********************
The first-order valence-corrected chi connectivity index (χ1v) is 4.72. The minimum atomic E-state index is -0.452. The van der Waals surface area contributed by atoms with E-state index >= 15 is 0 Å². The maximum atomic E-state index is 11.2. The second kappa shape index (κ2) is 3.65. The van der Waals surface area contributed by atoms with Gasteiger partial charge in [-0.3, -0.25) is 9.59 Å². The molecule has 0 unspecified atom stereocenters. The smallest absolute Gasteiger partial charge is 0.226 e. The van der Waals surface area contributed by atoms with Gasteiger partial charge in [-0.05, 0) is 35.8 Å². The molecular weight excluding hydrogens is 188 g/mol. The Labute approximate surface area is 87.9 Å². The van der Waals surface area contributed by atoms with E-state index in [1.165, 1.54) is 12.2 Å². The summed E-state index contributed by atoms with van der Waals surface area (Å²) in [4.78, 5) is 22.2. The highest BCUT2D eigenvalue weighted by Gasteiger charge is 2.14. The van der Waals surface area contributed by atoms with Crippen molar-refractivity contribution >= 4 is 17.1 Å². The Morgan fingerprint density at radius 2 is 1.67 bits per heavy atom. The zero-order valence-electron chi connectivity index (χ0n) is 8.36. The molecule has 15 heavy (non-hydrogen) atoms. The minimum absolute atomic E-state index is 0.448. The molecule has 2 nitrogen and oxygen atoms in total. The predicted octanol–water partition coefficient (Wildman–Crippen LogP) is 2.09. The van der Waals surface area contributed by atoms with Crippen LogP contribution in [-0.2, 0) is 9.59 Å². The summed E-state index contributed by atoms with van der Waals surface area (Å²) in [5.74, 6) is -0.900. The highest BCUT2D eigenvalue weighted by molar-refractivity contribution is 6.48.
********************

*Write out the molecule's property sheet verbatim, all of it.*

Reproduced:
The first-order valence-corrected chi connectivity index (χ1v) is 4.72. The minimum atomic E-state index is -0.452. The van der Waals surface area contributed by atoms with E-state index >= 15 is 0 Å². The maximum atomic E-state index is 11.2. The second kappa shape index (κ2) is 3.65. The van der Waals surface area contributed by atoms with Gasteiger partial charge in [-0.3, -0.25) is 9.59 Å². The molecule has 0 unspecified atom stereocenters. The smallest absolute Gasteiger partial charge is 0.226 e. The van der Waals surface area contributed by atoms with Gasteiger partial charge in [-0.05, 0) is 35.8 Å². The molecular weight excluding hydrogens is 188 g/mol. The Labute approximate surface area is 87.9 Å². The van der Waals surface area contributed by atoms with E-state index in [1.165, 1.54) is 12.2 Å². The summed E-state index contributed by atoms with van der Waals surface area (Å²) in [4.78, 5) is 22.2. The highest BCUT2D eigenvalue weighted by Gasteiger charge is 2.14. The van der Waals surface area contributed by atoms with Crippen molar-refractivity contribution >= 4 is 17.1 Å². The Morgan fingerprint density at radius 2 is 1.67 bits per heavy atom. The zero-order valence-electron chi connectivity index (χ0n) is 8.36. The molecule has 15 heavy (non-hydrogen) atoms. The minimum absolute atomic E-state index is 0.448. The molecule has 2 nitrogen and oxygen atoms in total. The predicted octanol–water partition coefficient (Wildman–Crippen LogP) is 2.09. The van der Waals surface area contributed by atoms with Crippen LogP contribution in [-0.2, 0) is 9.59 Å². The summed E-state index contributed by atoms with van der Waals surface area (Å²) in [5.74, 6) is -0.900. The highest BCUT2D eigenvalue weighted by molar-refractivity contribution is 6.48.